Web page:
Logging Long Hours on the Job May Increase Risk for Heart Attack, Angina, Heart-Related Death, Study Finds
May 13, 2010 — Working a lot of overtime may be good for your wallet, but it may be bad for your heart.
In a study of about 6,000 British civil servants followed for about a decade, working three or more hours of overtime a day was associated with a 60% increased risk of heart-related health issues, including heart attack, angina, and death from heart disease.
The association was seen even after researchers considered the impact of well-established heart disease risk factors like smoking, obesity, and high cholesterol.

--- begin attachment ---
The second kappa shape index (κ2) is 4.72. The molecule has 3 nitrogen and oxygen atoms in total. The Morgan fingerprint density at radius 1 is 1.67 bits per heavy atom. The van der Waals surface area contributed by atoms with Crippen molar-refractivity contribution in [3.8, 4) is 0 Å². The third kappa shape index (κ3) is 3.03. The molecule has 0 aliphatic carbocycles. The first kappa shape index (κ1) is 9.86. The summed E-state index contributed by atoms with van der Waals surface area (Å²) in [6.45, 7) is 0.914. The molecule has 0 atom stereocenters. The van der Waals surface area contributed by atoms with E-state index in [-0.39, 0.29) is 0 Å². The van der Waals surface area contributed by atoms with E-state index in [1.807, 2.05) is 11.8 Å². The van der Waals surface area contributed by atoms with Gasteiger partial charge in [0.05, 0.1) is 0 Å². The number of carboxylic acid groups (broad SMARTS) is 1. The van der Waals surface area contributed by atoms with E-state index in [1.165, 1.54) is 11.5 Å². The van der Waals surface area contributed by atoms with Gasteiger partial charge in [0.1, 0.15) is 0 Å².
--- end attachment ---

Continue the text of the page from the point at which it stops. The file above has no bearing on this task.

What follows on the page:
Lead researcher Marianna Virtanen, PhD, tells WebMD that for the white collar civil servants in the study, working overtime was associated with more type A behavior traits like aggression, hostility, competitiveness, psychological distress, and sleep problems.
The research appears online in the European Heart Journal.
“The importance of having a good balance between work time, leisure time, and family time may be more important for the heart than has been appreciated,” she says.
Virtanen is a senior researcher and psychologist with the Finnish Institute of Occupational Health and the University College London.
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